Enough Said About Lorin Elizabeth?
Interview by Suzie Harris
“Spoken word poetry is the art of performance poetry. I tell people it involves creating poetry that doesn’t just want to sit on paper, that something about it demands to be heard out loud or witnessed in person.”
(Sarah Kay 2011, TEDTalk)
There is something quite extraordinary about sitting in the audience for the first time at a spoken word poetry event. Something special occurs when these poets, these artists, take away your breath but make you click your fingers in praise. The rhythmic buzz of words and syncopated punch-lines demand your attention to everything from the story of boy meets girl to the Australian National Anthem. Lorin Elizabeth, 26, is a spoken word poet whose pieces deal with themes such as these – her poetry is poignant, honest and offers a unique glimpse into the world of spoken word poetry. She is the co-founder and co-host of the Enough Said Poetry Slam, which is celebrating its fourth anniversary 21 July at Jane’s Café in Wollongong. Lorin was a featured poet in – and is currently MC for – the SCWC’s very own Say It Sing It events. Taking a break from her busy schedule, Lorin was kind enough to sit down for an interview with us.
Q. What inspired you to create such an awesome local event and what do you think events like these do for the local creative writing community?
Luka Lesson, Joel McKerrow and Alia Gabres did a poetry show and workshop in Wollongong in 2012 and my uni pal Sherry Landow invited me to check it out. It opened my mind to the power and beauty of spoken word poetry and I was totally hooked... But it was a one-time thing; they moved on to the next city and we were left wanting more.
So a fellow attendee (Slam Mama) Laura E Goodin started a monthly event at Yours and Owls (now Rad) so that we could share poems all the time. Sherry and I took over after the first few events and I've been on board ever since. So basically it was a selfish motivation (haha). We just wanted more poetry!
I think Enough Said offers a space for writers to gain confidence as performers and public speakers; it offers them a real live and engaged community to discuss with, get feedback from and hang out with. In a very practical way, we offer writing and performance workshops and paid feature spots for emerging performing poets.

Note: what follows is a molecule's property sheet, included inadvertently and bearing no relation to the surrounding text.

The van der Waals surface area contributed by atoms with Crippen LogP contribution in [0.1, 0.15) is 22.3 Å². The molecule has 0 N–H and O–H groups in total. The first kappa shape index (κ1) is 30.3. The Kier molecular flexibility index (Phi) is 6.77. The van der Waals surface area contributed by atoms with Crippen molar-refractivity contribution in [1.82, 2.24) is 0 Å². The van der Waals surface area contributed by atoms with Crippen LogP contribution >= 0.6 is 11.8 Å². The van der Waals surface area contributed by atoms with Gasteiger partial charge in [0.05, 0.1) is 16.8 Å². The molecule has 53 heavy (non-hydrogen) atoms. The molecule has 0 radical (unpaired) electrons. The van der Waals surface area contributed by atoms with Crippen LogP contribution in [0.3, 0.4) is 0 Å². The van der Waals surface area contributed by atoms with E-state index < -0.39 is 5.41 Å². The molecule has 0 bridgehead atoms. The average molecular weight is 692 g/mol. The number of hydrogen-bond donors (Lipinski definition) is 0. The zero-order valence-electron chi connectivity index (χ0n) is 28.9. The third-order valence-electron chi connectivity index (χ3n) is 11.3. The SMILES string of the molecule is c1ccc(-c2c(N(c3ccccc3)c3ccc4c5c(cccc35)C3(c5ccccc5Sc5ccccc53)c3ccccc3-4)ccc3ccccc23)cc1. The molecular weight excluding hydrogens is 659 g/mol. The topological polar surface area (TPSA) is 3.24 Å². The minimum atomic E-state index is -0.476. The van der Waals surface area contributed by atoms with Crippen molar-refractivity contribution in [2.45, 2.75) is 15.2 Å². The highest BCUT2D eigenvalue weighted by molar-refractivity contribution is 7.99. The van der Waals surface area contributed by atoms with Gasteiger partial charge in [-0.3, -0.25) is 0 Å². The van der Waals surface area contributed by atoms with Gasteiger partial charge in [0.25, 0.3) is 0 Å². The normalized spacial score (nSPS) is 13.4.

I think it's really important to look beyond the creative writing community too. Enough Said offers people who are into songwriting or theatre or bricklaying an accessible way to access poetry, and some really beautiful collaborations and poets have emerged from that accessibility.
Q. You’re originally from the Wollongong area, but have also travelled to places like the United States. How has hailing from a local community as well the experiences of travelling impacted your poetry?
I grew up in Thirroul and I think living in a small, safe and artistic coastal town and being able to travel to big and inspiring places is the greatest gift life has offered so far. I'm so super lucky. I've had so many new experiences. I've met so many people and experienced a bunch of different communities and cultures. My poetry is a mash-up of hip-hop's rhyme and rhythm that I discovered traipsing the USA and the gentle everyday imagery and imagination nurtured by Thirroul and the lifestyle I grew up in.
The first time I experienced spoken word was when my uni professor in the USA paid for us to see Louder Than A Bomb, a film about poetry slam in high schools in Chicago. It's amazingly empowering. I think I started writing my first poems after that but never properly considered getting involved in the community as a writer or organiser until I got home six months later and realised that yes, spoken word was a thing here in Australia too!
Last year I lived in NYC and after returning home to Thirroul this year, I have this intense pride about being from the South Coast and a re-ignited passion to create creative communities and opportunities for writers here with heaps of experience from travelling to back me up!
I also totally have a bunch of travel poems in the works, haha.
Q. You recently celebrated a birthday and have accomplished a lot as a young poet. What advice would you give to young or aspiring poets who perhaps may not know where to start in the world of spoken word poetry?
Just come to a poetry slam!! The world of poetry is kind of isolating. Especially if you're writing and submitting for publication online (and probably getting rejected because that's just what happens) over and over again from inside of your bedroom. Enough Said is a place to let off steam and have fun as well as meeting really important people in the community and being inspired by other people's words.
Our current Enough Said team is made up of me and two younger poets who turned up one slam, and kept turning up and now they run the joint! Shout out to Kate Pimblett and Bella Luna.
And if you're really not into spoken word, find a regular open mic to try your words out, create a workshopping group that meets for coffee every month, start a poetry book club, hang out at the South Coast Writers Centre. I think the more you get out and talk to people about what you're doing, the more opportunities (and enjoyment) you'll find.
Oh and subscribe to Button Poetry on YouTube.
Q. What can be seen in the horizon of Lorin Elizabeth? What's next for you?
This Saturday I'm programming our awesome feature poet Desireé Dallagiacomo's Sydney show at a secret location in The Rocks! And then we're off to Alice Springs for the Red Dirt Poetry Festival at the end of July! I'll be leading workshops and performing all weekend.
I'm also performing at and running some cool events with Enough Said for the Wollongong Writers Festival in November so keep an eye out for that!
Written by SCWC
Posted on July 21, 2016